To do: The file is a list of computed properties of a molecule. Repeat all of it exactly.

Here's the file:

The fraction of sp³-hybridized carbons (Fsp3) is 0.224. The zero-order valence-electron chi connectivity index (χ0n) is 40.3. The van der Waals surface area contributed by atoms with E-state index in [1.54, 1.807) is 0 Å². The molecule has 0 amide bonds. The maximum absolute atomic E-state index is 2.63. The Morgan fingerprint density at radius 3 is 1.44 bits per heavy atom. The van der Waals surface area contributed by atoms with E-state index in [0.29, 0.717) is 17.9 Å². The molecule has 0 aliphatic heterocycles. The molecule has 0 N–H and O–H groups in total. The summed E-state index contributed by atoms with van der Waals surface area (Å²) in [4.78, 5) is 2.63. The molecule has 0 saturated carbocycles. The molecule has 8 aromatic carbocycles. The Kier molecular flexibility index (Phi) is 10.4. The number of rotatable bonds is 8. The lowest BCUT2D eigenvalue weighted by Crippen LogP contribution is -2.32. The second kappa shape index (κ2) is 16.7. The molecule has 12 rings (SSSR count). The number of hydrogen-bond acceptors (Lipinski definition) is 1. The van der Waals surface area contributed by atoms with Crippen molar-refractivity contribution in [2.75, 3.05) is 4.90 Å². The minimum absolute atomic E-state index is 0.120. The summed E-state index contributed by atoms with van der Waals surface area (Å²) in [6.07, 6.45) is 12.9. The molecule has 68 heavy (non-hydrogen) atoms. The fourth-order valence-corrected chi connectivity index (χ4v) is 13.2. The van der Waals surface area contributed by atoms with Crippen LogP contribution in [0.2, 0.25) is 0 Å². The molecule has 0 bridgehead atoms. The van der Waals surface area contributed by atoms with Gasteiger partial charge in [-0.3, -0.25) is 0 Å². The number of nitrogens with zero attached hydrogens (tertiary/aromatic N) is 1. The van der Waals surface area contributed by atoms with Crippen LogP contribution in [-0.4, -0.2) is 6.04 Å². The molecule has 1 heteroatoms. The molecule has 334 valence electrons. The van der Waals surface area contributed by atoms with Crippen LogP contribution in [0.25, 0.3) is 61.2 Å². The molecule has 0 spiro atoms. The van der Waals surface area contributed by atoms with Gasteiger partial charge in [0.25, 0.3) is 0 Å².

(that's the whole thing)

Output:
The fraction of sp³-hybridized carbons (Fsp3) is 0.224. The zero-order valence-electron chi connectivity index (χ0n) is 40.3. The van der Waals surface area contributed by atoms with E-state index in [1.54, 1.807) is 0 Å². The molecule has 0 amide bonds. The maximum absolute atomic E-state index is 2.63. The Morgan fingerprint density at radius 3 is 1.44 bits per heavy atom. The van der Waals surface area contributed by atoms with E-state index in [0.29, 0.717) is 17.9 Å². The molecule has 0 aliphatic heterocycles. The molecule has 0 N–H and O–H groups in total. The summed E-state index contributed by atoms with van der Waals surface area (Å²) in [4.78, 5) is 2.63. The molecule has 0 saturated carbocycles. The molecule has 8 aromatic carbocycles. The Kier molecular flexibility index (Phi) is 10.4. The number of rotatable bonds is 8. The lowest BCUT2D eigenvalue weighted by Crippen LogP contribution is -2.32. The second kappa shape index (κ2) is 16.7. The molecule has 12 rings (SSSR count). The number of hydrogen-bond acceptors (Lipinski definition) is 1. The van der Waals surface area contributed by atoms with Crippen molar-refractivity contribution in [2.75, 3.05) is 4.90 Å². The minimum absolute atomic E-state index is 0.120. The summed E-state index contributed by atoms with van der Waals surface area (Å²) in [6.07, 6.45) is 12.9. The molecule has 68 heavy (non-hydrogen) atoms. The fourth-order valence-corrected chi connectivity index (χ4v) is 13.2. The van der Waals surface area contributed by atoms with Crippen LogP contribution in [0.2, 0.25) is 0 Å². The molecule has 0 bridgehead atoms. The van der Waals surface area contributed by atoms with Gasteiger partial charge in [-0.3, -0.25) is 0 Å². The number of nitrogens with zero attached hydrogens (tertiary/aromatic N) is 1. The van der Waals surface area contributed by atoms with Crippen LogP contribution in [-0.4, -0.2) is 6.04 Å². The molecule has 1 heteroatoms. The molecule has 334 valence electrons. The van der Waals surface area contributed by atoms with Crippen LogP contribution in [0.25, 0.3) is 61.2 Å². The molecule has 0 spiro atoms. The van der Waals surface area contributed by atoms with Gasteiger partial charge in [0.25, 0.3) is 0 Å².